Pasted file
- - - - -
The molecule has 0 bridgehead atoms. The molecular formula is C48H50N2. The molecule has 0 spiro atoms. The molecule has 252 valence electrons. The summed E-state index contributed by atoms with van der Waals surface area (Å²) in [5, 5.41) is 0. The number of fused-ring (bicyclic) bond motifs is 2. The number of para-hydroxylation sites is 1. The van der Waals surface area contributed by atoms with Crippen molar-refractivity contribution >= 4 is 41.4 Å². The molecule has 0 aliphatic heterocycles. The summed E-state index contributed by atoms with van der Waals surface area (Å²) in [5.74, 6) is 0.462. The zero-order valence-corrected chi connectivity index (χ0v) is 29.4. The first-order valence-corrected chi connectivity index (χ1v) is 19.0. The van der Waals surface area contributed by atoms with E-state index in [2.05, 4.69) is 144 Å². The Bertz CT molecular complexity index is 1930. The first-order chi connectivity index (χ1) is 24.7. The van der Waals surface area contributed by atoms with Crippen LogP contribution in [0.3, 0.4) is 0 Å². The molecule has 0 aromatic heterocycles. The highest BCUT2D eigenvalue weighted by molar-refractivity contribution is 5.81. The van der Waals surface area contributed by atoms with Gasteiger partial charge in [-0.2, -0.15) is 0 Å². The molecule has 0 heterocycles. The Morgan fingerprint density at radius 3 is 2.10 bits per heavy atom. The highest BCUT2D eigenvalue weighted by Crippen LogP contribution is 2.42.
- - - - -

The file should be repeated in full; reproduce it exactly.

The molecule has 0 bridgehead atoms. The molecular formula is C48H50N2. The molecule has 0 spiro atoms. The molecule has 252 valence electrons. The summed E-state index contributed by atoms with van der Waals surface area (Å²) in [5, 5.41) is 0. The number of fused-ring (bicyclic) bond motifs is 2. The number of para-hydroxylation sites is 1. The van der Waals surface area contributed by atoms with Crippen molar-refractivity contribution >= 4 is 41.4 Å². The molecule has 0 aliphatic heterocycles. The summed E-state index contributed by atoms with van der Waals surface area (Å²) in [5.74, 6) is 0.462. The zero-order valence-corrected chi connectivity index (χ0v) is 29.4. The first-order valence-corrected chi connectivity index (χ1v) is 19.0. The van der Waals surface area contributed by atoms with E-state index in [2.05, 4.69) is 144 Å². The Bertz CT molecular complexity index is 1930. The first-order chi connectivity index (χ1) is 24.7. The van der Waals surface area contributed by atoms with Crippen LogP contribution in [0.3, 0.4) is 0 Å². The molecule has 0 aromatic heterocycles. The highest BCUT2D eigenvalue weighted by molar-refractivity contribution is 5.81. The van der Waals surface area contributed by atoms with Gasteiger partial charge in [-0.2, -0.15) is 0 Å². The molecule has 0 heterocycles. The Morgan fingerprint density at radius 3 is 2.10 bits per heavy atom. The highest BCUT2D eigenvalue weighted by Crippen LogP contribution is 2.42.